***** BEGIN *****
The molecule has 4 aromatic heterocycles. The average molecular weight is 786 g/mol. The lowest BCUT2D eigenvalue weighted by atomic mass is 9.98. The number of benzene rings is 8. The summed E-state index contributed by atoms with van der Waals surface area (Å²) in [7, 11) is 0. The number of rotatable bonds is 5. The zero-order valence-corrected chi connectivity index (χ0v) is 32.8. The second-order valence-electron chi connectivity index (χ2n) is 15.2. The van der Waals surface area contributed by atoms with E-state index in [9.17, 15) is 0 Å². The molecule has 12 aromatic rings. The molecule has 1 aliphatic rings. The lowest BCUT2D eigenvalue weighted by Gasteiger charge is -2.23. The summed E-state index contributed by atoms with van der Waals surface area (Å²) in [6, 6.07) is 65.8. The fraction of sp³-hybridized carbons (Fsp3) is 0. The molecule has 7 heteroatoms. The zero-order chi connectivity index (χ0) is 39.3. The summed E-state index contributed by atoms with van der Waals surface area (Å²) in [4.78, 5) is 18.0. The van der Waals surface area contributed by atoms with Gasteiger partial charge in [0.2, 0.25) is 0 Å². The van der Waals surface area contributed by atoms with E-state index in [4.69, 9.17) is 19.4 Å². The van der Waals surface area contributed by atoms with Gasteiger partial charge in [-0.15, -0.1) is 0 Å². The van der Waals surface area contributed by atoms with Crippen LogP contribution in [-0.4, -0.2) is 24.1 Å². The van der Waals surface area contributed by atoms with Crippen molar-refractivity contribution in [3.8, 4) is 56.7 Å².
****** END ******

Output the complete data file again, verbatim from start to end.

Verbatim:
The molecule has 4 aromatic heterocycles. The average molecular weight is 786 g/mol. The lowest BCUT2D eigenvalue weighted by atomic mass is 9.98. The number of benzene rings is 8. The summed E-state index contributed by atoms with van der Waals surface area (Å²) in [7, 11) is 0. The number of rotatable bonds is 5. The zero-order valence-corrected chi connectivity index (χ0v) is 32.8. The second-order valence-electron chi connectivity index (χ2n) is 15.2. The van der Waals surface area contributed by atoms with E-state index in [9.17, 15) is 0 Å². The molecule has 12 aromatic rings. The molecule has 1 aliphatic rings. The lowest BCUT2D eigenvalue weighted by Gasteiger charge is -2.23. The summed E-state index contributed by atoms with van der Waals surface area (Å²) in [6, 6.07) is 65.8. The fraction of sp³-hybridized carbons (Fsp3) is 0. The molecule has 7 heteroatoms. The zero-order chi connectivity index (χ0) is 39.3. The summed E-state index contributed by atoms with van der Waals surface area (Å²) in [4.78, 5) is 18.0. The van der Waals surface area contributed by atoms with Gasteiger partial charge in [0.2, 0.25) is 0 Å². The van der Waals surface area contributed by atoms with E-state index in [4.69, 9.17) is 19.4 Å². The van der Waals surface area contributed by atoms with Gasteiger partial charge in [-0.15, -0.1) is 0 Å². The van der Waals surface area contributed by atoms with Crippen LogP contribution in [-0.4, -0.2) is 24.1 Å². The van der Waals surface area contributed by atoms with Crippen molar-refractivity contribution in [3.8, 4) is 56.7 Å².